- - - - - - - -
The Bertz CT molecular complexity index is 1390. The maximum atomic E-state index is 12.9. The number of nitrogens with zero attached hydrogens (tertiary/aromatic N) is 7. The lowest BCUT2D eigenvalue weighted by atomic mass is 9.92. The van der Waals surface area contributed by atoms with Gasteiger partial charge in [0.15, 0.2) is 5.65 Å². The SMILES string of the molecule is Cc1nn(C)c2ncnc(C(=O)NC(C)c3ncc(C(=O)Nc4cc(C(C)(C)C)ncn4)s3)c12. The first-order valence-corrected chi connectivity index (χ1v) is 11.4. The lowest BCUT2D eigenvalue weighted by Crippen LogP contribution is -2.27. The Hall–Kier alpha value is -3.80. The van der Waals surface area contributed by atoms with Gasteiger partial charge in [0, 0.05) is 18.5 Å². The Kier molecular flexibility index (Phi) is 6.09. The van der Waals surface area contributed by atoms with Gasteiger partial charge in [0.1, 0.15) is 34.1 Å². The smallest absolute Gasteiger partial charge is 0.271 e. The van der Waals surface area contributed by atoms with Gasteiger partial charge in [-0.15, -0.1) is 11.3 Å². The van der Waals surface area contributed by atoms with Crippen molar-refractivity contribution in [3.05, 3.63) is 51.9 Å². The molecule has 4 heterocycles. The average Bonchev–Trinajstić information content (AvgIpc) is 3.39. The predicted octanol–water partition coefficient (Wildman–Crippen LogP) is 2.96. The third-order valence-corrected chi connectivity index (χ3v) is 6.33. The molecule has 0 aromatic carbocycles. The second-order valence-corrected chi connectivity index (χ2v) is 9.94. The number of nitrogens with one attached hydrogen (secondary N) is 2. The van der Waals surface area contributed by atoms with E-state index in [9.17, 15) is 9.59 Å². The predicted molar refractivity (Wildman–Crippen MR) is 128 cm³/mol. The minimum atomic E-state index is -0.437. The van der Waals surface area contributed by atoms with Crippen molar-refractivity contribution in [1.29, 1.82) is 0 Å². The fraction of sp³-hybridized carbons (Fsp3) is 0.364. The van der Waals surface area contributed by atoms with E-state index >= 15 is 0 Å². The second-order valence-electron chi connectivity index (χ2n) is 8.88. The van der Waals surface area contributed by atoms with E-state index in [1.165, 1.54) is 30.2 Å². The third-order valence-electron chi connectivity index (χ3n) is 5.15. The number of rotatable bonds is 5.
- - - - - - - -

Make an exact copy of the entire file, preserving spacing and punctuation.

The Bertz CT molecular complexity index is 1390. The maximum atomic E-state index is 12.9. The number of nitrogens with zero attached hydrogens (tertiary/aromatic N) is 7. The lowest BCUT2D eigenvalue weighted by atomic mass is 9.92. The van der Waals surface area contributed by atoms with Gasteiger partial charge in [0.15, 0.2) is 5.65 Å². The SMILES string of the molecule is Cc1nn(C)c2ncnc(C(=O)NC(C)c3ncc(C(=O)Nc4cc(C(C)(C)C)ncn4)s3)c12. The first-order valence-corrected chi connectivity index (χ1v) is 11.4. The lowest BCUT2D eigenvalue weighted by Crippen LogP contribution is -2.27. The Hall–Kier alpha value is -3.80. The van der Waals surface area contributed by atoms with Gasteiger partial charge in [0, 0.05) is 18.5 Å². The Kier molecular flexibility index (Phi) is 6.09. The van der Waals surface area contributed by atoms with Gasteiger partial charge in [0.1, 0.15) is 34.1 Å². The smallest absolute Gasteiger partial charge is 0.271 e. The van der Waals surface area contributed by atoms with Gasteiger partial charge in [-0.15, -0.1) is 11.3 Å². The van der Waals surface area contributed by atoms with Crippen molar-refractivity contribution in [3.05, 3.63) is 51.9 Å². The molecule has 4 heterocycles. The average Bonchev–Trinajstić information content (AvgIpc) is 3.39. The predicted octanol–water partition coefficient (Wildman–Crippen LogP) is 2.96. The third-order valence-corrected chi connectivity index (χ3v) is 6.33. The molecule has 0 aromatic carbocycles. The second-order valence-corrected chi connectivity index (χ2v) is 9.94. The number of nitrogens with one attached hydrogen (secondary N) is 2. The van der Waals surface area contributed by atoms with E-state index in [9.17, 15) is 9.59 Å². The predicted molar refractivity (Wildman–Crippen MR) is 128 cm³/mol. The minimum atomic E-state index is -0.437. The van der Waals surface area contributed by atoms with Crippen molar-refractivity contribution in [1.29, 1.82) is 0 Å². The fraction of sp³-hybridized carbons (Fsp3) is 0.364. The van der Waals surface area contributed by atoms with E-state index >= 15 is 0 Å². The second-order valence-electron chi connectivity index (χ2n) is 8.88. The van der Waals surface area contributed by atoms with E-state index in [1.165, 1.54) is 30.2 Å². The third-order valence-electron chi connectivity index (χ3n) is 5.15. The number of rotatable bonds is 5.